Provost Emeritus Edwin G. Wilson (’43) can still recall the fear he felt as a young ensign aboard a destroyer escort off the coast of Iwo Jima during the bloody World War II battle for the heavily fortified Pacific island.
One incident, in particular, is still etched in his memory nearly 70 years later, he told students in a first-year writing class, “When Writing Goes to War.” He watched in horror as a Japanese Kamikaze pilot circled a nearby ship and then crashed his plane into the ship, blowing it up. “We were close enough to see what was going on: ‘the rockets’ red glare, the bombs bursting in air,’” Wilson said of watching the battle unfold on Iwo Jima in 1945.
It was one of the few times that Wilson has ever publicly talked about his war experiences. Wilson, who retired in 2002, talked to students in a class taught by Visiting Associate Professor of English Sharon Raynor. Raynor’s students study letters written by soldiers who fought in the Civil War, World War I, World War II and the Vietnam War. Many of the letters are preserved in the Z. Smith Reynolds Library’s Special Collections. Veterans also visit the class to share their personal stories.
Germany’s invasion of Poland hit newspapers the day Wilson left his home in Leaksville (now Eden), North Carolina, for the Old Campus in 1939. “I saw the beginning of World War II that very day,” he said. “I knew that my four years at Wake Forest would be affected by the second World War. We could see day-by-day that we were on the way to war.”
About 85 Wake Forest students were killed in the war, a surprisingly large number for a small school that had fewer than 1,000 students at the time, he noted. The Wake Forest College Alumni News recorded the name, hometown and date and place of death of each alumnus in the December 1945 issue: “killed at St. Lo, France;” “killed in action, Okinawa;” “killed Philippines;” “killed in bombing mission over Germany;” “killed in North Africa;” “died in Japanese prison camp.”
While Wilson would go on to see action in the Pacific theatre against Japanese forces, he was more worried about Germany in the early days of the war. He traced the Nazis’ relentless march across Europe on a large map in his room and watched as classmates were drafted and left school. He was studying in his room when a friend burst in with news that the Japanese had bombed Pearl Harbor.
Wilson’s two older brothers were already serving in the Army, one in the infantry and the other in the U.S. Army Air Forces with the 101st Airborne. They saw heavy fighting, and he decided he didn’t want to be drafted into the Army. As he began his senior year, Wilson, then only 20 years old, did an “impulsive and spontaneous thing,” he told the students: He took a bus to nearby Raleigh to join the Navy.
“I had never been on a ship or even a boat,” he said. “I had never seen the ocean except at the beach in North Carolina. I wasn’t a very good swimmer. … (But) all my life I had read books about the sea. I was haunted by stories about the sea.”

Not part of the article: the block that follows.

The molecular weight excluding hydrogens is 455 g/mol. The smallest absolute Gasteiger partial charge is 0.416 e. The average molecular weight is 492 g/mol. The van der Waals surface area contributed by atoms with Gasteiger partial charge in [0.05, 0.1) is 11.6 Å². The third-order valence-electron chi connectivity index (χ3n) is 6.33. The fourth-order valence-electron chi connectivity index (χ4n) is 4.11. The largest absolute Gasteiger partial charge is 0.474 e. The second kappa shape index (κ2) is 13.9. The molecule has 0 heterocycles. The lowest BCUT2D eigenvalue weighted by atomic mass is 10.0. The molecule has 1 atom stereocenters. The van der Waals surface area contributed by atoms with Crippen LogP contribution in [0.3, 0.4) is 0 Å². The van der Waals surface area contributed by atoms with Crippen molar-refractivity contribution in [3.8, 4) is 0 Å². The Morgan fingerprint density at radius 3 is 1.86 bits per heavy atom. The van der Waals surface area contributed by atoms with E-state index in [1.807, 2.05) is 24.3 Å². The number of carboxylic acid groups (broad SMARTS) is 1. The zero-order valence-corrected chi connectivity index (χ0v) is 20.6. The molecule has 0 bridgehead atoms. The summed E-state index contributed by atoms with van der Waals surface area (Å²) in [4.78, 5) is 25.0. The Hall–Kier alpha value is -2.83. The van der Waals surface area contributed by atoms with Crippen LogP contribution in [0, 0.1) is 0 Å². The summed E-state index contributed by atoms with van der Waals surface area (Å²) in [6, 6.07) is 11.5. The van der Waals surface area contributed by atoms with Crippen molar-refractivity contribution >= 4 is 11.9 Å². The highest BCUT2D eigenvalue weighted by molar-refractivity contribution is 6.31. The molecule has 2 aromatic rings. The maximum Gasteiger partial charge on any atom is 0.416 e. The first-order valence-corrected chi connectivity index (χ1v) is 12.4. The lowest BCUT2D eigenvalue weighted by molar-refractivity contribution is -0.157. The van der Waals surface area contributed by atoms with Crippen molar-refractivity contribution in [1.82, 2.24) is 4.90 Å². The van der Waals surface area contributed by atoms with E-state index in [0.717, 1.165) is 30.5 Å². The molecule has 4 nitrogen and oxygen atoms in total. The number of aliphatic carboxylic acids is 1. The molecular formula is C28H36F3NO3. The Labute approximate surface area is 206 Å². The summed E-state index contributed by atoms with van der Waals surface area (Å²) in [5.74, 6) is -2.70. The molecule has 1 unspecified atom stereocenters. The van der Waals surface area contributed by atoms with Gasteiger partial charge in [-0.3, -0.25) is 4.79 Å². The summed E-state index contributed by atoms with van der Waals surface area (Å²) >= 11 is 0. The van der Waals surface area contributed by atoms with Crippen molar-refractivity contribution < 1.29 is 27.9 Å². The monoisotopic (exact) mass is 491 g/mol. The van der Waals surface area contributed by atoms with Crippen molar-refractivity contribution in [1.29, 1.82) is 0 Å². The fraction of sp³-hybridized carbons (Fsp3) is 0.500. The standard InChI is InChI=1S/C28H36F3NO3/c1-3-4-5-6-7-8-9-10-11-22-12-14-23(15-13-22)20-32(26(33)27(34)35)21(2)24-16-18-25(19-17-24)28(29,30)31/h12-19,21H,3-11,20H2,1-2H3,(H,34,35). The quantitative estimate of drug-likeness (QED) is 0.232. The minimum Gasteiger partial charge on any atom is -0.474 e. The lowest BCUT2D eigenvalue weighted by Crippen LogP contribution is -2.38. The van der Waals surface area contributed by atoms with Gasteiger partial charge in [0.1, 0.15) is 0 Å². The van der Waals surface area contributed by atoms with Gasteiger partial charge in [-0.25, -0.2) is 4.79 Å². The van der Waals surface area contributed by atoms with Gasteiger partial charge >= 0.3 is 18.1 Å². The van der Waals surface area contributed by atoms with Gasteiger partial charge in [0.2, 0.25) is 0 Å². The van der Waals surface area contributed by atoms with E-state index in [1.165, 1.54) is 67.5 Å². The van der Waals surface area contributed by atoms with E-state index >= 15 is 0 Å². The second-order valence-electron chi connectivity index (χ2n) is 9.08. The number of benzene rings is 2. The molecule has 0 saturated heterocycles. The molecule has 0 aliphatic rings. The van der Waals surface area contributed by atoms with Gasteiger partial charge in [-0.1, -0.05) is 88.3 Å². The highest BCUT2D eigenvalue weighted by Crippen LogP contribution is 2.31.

His enlistment was deferred until he graduated in 1943. After completing officers’ training school at Northwestern University, he was commissioned as an ensign and assigned to a destroyer escort, a smaller ship that protected aircraft carriers from submarine attacks. As a communications officer, he was responsible for coding and decoding messages and reading — and censoring if necessary — crew members’ letters back home; he felt badly reading their letters, especially love letters, he said.
His ship made its way across the Pacific, stopping at Pearl Harbor, Guam and Saipan before arriving at Iwo Jima in the spring of 1945. He and his shipmates were fortunate, Wilson said. They never encountered any submarines, and their ship was never attacked. After supporting the invasion of Iwo Jima and Okinawa, they knew an invasion of Japan was coming next. “It’s hard to imagine what that would have been like, having gone to Iwo Jima and Okinawa,” Wilson said.
But the atomic bombings of Hiroshima and Nagasaki brought the war to an end and Wilson’s ship returned to San Diego. Wilson, then a lieutenant j.g., laughingly told the students of his short stint as captain of the USS Raymond — while it was docked in San Diego, never to sail again — after higher-ranking officers were sent home.
While in San Diego, Wilson learned that Wake Forest had accepted an offer from the Z. Smith Reynolds Foundation to relocate to Winston-Salem. Soon after returning home to North Carolina, he received a call from English professor Broadus Jones inviting him to join the faculty, the start of his long association with Wake Forest as professor, dean, provost and vice president.
He told the students he hoped they had a better understanding of World War II as experienced by someone who was once their age. “As you sit there in your teens and 20s, and I stand here from long ago, to be able to perceive in someone else, not what he is now, but what he was, is very important. Because what he was, was to be like you, years ago.”
If you are interested in donating war letters to the Z. Smith Reynolds Library Special Collections, please contact Tanya Zanish-Belcher for more details.